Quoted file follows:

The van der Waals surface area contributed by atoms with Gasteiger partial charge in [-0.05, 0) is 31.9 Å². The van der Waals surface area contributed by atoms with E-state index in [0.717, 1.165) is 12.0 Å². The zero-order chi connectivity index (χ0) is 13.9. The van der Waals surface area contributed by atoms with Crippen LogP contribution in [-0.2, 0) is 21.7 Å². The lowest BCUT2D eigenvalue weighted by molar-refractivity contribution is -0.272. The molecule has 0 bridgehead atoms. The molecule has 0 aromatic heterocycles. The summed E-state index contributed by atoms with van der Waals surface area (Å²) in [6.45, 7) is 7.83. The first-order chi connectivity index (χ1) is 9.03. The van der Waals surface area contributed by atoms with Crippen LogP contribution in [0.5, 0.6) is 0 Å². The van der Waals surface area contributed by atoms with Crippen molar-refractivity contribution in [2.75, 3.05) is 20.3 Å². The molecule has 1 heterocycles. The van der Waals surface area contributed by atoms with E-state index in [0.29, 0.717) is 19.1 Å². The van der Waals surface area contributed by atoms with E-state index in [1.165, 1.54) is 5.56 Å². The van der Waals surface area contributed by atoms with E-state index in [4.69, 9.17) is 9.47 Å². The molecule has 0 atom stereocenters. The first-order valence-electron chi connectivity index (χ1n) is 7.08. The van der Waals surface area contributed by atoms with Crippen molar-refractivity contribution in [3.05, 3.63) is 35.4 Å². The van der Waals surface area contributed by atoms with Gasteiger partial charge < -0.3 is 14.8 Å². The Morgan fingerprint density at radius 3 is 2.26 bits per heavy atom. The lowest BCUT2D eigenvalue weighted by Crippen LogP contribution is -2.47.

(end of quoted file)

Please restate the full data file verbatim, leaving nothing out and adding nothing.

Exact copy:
The van der Waals surface area contributed by atoms with Gasteiger partial charge in [-0.05, 0) is 31.9 Å². The van der Waals surface area contributed by atoms with E-state index in [0.717, 1.165) is 12.0 Å². The zero-order chi connectivity index (χ0) is 13.9. The van der Waals surface area contributed by atoms with Crippen LogP contribution in [-0.2, 0) is 21.7 Å². The lowest BCUT2D eigenvalue weighted by molar-refractivity contribution is -0.272. The molecule has 0 bridgehead atoms. The molecule has 0 aromatic heterocycles. The summed E-state index contributed by atoms with van der Waals surface area (Å²) in [6.45, 7) is 7.83. The first-order chi connectivity index (χ1) is 9.03. The van der Waals surface area contributed by atoms with Crippen LogP contribution in [0.5, 0.6) is 0 Å². The van der Waals surface area contributed by atoms with Crippen molar-refractivity contribution in [2.75, 3.05) is 20.3 Å². The molecule has 1 heterocycles. The van der Waals surface area contributed by atoms with E-state index in [0.29, 0.717) is 19.1 Å². The van der Waals surface area contributed by atoms with E-state index in [1.165, 1.54) is 5.56 Å². The van der Waals surface area contributed by atoms with E-state index in [4.69, 9.17) is 9.47 Å². The molecule has 0 atom stereocenters. The first-order valence-electron chi connectivity index (χ1n) is 7.08. The van der Waals surface area contributed by atoms with Crippen molar-refractivity contribution in [3.05, 3.63) is 35.4 Å². The van der Waals surface area contributed by atoms with Gasteiger partial charge < -0.3 is 14.8 Å². The Morgan fingerprint density at radius 3 is 2.26 bits per heavy atom. The lowest BCUT2D eigenvalue weighted by Crippen LogP contribution is -2.47.